18 July 2015

A Grateful Southern Writer

William Faulkner
In my bio, I never refer to myself as a historian, but rather a "Southern writer" who happens to "focus on the War Between the States and Virginia history." That's truly not some type of phony humility. I've never been comfortable with the title "historian" and have even had my publisher delete that reference. I have no academic credentials in the field of history, so I just think that's the more honest approach. That being said, one can certainly obtain some credibility by self-study and accomplishment. I trust I've done that, at least to some small degree.

But "Southern writer" is certainly a designation of which one can be proud. And I am, as well as grateful. Providence has been kind. So it is with interest and curiosity that I came across an article recently titled, Southern Writers: Why We Love Them.


The piece mentions a number of the great Southern writers, such as Faulkner and Twain, but the explanation as to "why" Southern writers are so popular is worth thinking about - especially for non-Southerners. Consider this observation:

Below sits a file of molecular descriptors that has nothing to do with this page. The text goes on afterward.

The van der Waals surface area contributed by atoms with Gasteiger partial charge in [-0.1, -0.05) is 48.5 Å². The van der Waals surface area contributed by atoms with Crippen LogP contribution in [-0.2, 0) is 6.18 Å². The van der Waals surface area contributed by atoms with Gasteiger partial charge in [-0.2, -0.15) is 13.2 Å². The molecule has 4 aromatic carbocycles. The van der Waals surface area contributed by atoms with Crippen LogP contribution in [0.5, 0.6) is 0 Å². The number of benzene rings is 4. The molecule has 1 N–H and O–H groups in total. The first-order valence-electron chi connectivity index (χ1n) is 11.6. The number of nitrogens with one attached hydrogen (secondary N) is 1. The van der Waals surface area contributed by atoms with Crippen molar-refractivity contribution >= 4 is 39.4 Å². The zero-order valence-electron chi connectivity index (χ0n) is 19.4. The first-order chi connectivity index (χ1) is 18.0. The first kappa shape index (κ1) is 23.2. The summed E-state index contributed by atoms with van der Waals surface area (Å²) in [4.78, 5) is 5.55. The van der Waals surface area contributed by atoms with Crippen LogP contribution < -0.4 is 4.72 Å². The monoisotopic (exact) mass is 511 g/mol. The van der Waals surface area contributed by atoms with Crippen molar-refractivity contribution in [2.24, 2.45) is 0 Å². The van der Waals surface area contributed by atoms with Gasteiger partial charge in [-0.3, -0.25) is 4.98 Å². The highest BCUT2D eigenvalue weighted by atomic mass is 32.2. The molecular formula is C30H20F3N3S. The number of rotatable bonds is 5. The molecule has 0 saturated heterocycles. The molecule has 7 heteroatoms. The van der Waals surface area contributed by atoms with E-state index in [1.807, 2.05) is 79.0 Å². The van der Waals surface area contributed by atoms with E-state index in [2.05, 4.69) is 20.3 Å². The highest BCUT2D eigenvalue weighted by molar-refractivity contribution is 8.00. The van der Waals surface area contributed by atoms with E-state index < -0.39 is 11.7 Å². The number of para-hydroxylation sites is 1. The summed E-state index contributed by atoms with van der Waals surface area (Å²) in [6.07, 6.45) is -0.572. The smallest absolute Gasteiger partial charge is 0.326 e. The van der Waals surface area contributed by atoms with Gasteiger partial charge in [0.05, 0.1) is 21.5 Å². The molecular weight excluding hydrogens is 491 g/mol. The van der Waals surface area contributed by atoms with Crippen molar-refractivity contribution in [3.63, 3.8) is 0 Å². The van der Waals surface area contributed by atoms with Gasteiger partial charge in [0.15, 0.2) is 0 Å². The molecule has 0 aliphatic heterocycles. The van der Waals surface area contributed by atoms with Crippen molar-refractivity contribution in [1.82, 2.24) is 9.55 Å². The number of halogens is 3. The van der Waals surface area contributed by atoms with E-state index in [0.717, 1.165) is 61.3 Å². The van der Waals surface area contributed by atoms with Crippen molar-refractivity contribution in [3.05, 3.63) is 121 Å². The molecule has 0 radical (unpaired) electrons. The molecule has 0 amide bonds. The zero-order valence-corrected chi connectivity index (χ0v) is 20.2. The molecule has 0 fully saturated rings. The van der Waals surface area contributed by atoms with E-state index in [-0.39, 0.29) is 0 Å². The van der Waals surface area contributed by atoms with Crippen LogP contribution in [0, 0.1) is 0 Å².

It’s no easy matter to make writers hear the words you write as though they’ve just been spoken in a certain time and place. When Mark Twain writes as Jim in Huckleberry Finn, we can hear the older black man as he sputters, “De bes’ way is to res’ easy en let de ole man take his own way. Dey’s two angels hoverin roun’ ’bout him.”  Huck, too, is given a voice with, “it warn’t no time to be sentimentering,” and the like.  Working dialect as a writer is an art form, and it isn’t for the faint of heart.
And this:
Perhaps the most amazing thing about Southern writers is that their books and plays withstand the tests of time.  It’s why To Kill a Mockingbird is still assigned in almost every high school in America, and why your teenage daughter will enjoy Because of Winn-Dixie by Kate DiCamillo every bit as much as you do.    It is why we still know the titles True Grit and The Red Badge of Courage.  The lessons they contain still hold true, today, as they did twenty years ago, and as they will twenty years from now.  That’s transcendence.  It’s also staying power.

I certainly will never be counted among these legends, but just feeling the kinship of "Southerness" is reward enough.

You can read the article here.

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